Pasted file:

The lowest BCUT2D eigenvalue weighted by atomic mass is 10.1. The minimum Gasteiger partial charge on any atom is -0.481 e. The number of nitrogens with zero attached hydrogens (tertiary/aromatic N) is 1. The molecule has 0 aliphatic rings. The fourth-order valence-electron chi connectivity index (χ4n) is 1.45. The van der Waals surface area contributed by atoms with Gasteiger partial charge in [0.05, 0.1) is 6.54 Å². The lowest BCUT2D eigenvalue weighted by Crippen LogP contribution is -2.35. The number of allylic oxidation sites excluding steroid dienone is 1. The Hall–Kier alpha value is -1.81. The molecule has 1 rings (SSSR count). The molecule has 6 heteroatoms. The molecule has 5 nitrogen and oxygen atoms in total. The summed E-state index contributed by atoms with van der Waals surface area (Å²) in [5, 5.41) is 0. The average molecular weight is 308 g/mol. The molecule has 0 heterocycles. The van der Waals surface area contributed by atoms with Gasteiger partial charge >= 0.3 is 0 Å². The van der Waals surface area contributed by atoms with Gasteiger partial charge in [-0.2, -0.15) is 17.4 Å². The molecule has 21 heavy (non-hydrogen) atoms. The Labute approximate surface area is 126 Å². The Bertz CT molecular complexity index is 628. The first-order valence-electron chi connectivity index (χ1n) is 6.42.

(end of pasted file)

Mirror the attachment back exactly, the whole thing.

The lowest BCUT2D eigenvalue weighted by atomic mass is 10.1. The minimum Gasteiger partial charge on any atom is -0.481 e. The number of nitrogens with zero attached hydrogens (tertiary/aromatic N) is 1. The molecule has 0 aliphatic rings. The fourth-order valence-electron chi connectivity index (χ4n) is 1.45. The van der Waals surface area contributed by atoms with Gasteiger partial charge in [0.05, 0.1) is 6.54 Å². The lowest BCUT2D eigenvalue weighted by Crippen LogP contribution is -2.35. The number of allylic oxidation sites excluding steroid dienone is 1. The Hall–Kier alpha value is -1.81. The molecule has 1 rings (SSSR count). The molecule has 6 heteroatoms. The molecule has 5 nitrogen and oxygen atoms in total. The summed E-state index contributed by atoms with van der Waals surface area (Å²) in [5, 5.41) is 0. The average molecular weight is 308 g/mol. The molecule has 0 heterocycles. The van der Waals surface area contributed by atoms with Gasteiger partial charge >= 0.3 is 0 Å². The van der Waals surface area contributed by atoms with Gasteiger partial charge in [-0.2, -0.15) is 17.4 Å². The molecule has 21 heavy (non-hydrogen) atoms. The Labute approximate surface area is 126 Å². The Bertz CT molecular complexity index is 628. The first-order valence-electron chi connectivity index (χ1n) is 6.42.